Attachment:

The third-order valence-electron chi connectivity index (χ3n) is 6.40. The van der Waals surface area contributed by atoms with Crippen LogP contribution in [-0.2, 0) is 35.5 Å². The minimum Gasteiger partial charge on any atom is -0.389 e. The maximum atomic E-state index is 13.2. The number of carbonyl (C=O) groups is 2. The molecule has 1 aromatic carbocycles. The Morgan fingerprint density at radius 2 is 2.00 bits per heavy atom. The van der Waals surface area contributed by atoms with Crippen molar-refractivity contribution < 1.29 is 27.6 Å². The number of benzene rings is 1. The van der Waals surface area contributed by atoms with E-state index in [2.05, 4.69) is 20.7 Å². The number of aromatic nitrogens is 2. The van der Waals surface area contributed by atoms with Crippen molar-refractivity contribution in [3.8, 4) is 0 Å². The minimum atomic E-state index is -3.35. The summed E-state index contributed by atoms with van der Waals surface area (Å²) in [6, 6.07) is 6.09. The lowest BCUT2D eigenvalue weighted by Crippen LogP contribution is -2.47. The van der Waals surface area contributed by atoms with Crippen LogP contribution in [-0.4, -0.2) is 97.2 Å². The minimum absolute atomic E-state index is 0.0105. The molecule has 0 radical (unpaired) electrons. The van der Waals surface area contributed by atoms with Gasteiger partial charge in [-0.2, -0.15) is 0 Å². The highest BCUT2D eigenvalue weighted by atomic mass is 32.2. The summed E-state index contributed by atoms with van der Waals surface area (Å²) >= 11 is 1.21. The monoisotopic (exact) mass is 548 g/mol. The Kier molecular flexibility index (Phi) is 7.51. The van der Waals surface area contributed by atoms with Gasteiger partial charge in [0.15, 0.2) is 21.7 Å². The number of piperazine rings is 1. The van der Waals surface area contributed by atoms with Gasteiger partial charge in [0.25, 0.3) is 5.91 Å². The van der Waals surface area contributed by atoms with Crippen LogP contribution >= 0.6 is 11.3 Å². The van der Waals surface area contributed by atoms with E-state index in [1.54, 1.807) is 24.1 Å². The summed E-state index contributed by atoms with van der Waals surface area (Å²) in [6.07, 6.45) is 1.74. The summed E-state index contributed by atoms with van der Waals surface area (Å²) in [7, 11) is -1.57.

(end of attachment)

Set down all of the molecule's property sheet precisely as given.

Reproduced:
The third-order valence-electron chi connectivity index (χ3n) is 6.40. The van der Waals surface area contributed by atoms with Crippen LogP contribution in [-0.2, 0) is 35.5 Å². The minimum Gasteiger partial charge on any atom is -0.389 e. The maximum atomic E-state index is 13.2. The number of carbonyl (C=O) groups is 2. The molecule has 1 aromatic carbocycles. The Morgan fingerprint density at radius 2 is 2.00 bits per heavy atom. The van der Waals surface area contributed by atoms with Crippen molar-refractivity contribution < 1.29 is 27.6 Å². The number of benzene rings is 1. The van der Waals surface area contributed by atoms with E-state index in [2.05, 4.69) is 20.7 Å². The number of aromatic nitrogens is 2. The van der Waals surface area contributed by atoms with Crippen molar-refractivity contribution in [3.8, 4) is 0 Å². The minimum atomic E-state index is -3.35. The summed E-state index contributed by atoms with van der Waals surface area (Å²) in [6, 6.07) is 6.09. The lowest BCUT2D eigenvalue weighted by Crippen LogP contribution is -2.47. The van der Waals surface area contributed by atoms with Crippen LogP contribution in [-0.4, -0.2) is 97.2 Å². The minimum absolute atomic E-state index is 0.0105. The molecule has 0 radical (unpaired) electrons. The van der Waals surface area contributed by atoms with Gasteiger partial charge in [-0.2, -0.15) is 0 Å². The highest BCUT2D eigenvalue weighted by atomic mass is 32.2. The summed E-state index contributed by atoms with van der Waals surface area (Å²) >= 11 is 1.21. The monoisotopic (exact) mass is 548 g/mol. The Kier molecular flexibility index (Phi) is 7.51. The van der Waals surface area contributed by atoms with Gasteiger partial charge in [0.15, 0.2) is 21.7 Å². The number of piperazine rings is 1. The van der Waals surface area contributed by atoms with Gasteiger partial charge in [0.25, 0.3) is 5.91 Å². The van der Waals surface area contributed by atoms with Crippen LogP contribution >= 0.6 is 11.3 Å². The van der Waals surface area contributed by atoms with E-state index in [1.54, 1.807) is 24.1 Å². The summed E-state index contributed by atoms with van der Waals surface area (Å²) in [6.07, 6.45) is 1.74. The summed E-state index contributed by atoms with van der Waals surface area (Å²) in [7, 11) is -1.57.